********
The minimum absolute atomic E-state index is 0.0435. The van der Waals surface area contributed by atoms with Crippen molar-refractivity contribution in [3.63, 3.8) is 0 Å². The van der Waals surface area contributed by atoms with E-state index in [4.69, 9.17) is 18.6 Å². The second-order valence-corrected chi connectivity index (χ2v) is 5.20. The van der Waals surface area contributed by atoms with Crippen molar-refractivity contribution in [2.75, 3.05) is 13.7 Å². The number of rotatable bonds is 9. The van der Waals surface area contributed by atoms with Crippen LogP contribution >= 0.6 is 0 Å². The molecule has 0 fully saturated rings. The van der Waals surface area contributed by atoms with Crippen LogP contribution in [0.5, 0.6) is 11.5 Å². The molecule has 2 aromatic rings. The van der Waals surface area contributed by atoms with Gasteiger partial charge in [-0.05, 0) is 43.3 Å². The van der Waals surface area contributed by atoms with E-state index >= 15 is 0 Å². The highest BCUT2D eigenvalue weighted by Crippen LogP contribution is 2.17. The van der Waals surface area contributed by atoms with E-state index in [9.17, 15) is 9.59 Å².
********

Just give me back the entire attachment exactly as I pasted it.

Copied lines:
The minimum absolute atomic E-state index is 0.0435. The van der Waals surface area contributed by atoms with Crippen molar-refractivity contribution in [3.63, 3.8) is 0 Å². The van der Waals surface area contributed by atoms with E-state index in [4.69, 9.17) is 18.6 Å². The second-order valence-corrected chi connectivity index (χ2v) is 5.20. The van der Waals surface area contributed by atoms with Crippen molar-refractivity contribution in [2.75, 3.05) is 13.7 Å². The number of rotatable bonds is 9. The van der Waals surface area contributed by atoms with Crippen LogP contribution >= 0.6 is 0 Å². The molecule has 0 fully saturated rings. The van der Waals surface area contributed by atoms with Crippen LogP contribution in [0.5, 0.6) is 11.5 Å². The molecule has 2 aromatic rings. The van der Waals surface area contributed by atoms with Gasteiger partial charge in [-0.05, 0) is 43.3 Å². The van der Waals surface area contributed by atoms with E-state index >= 15 is 0 Å². The highest BCUT2D eigenvalue weighted by Crippen LogP contribution is 2.17. The van der Waals surface area contributed by atoms with E-state index in [9.17, 15) is 9.59 Å².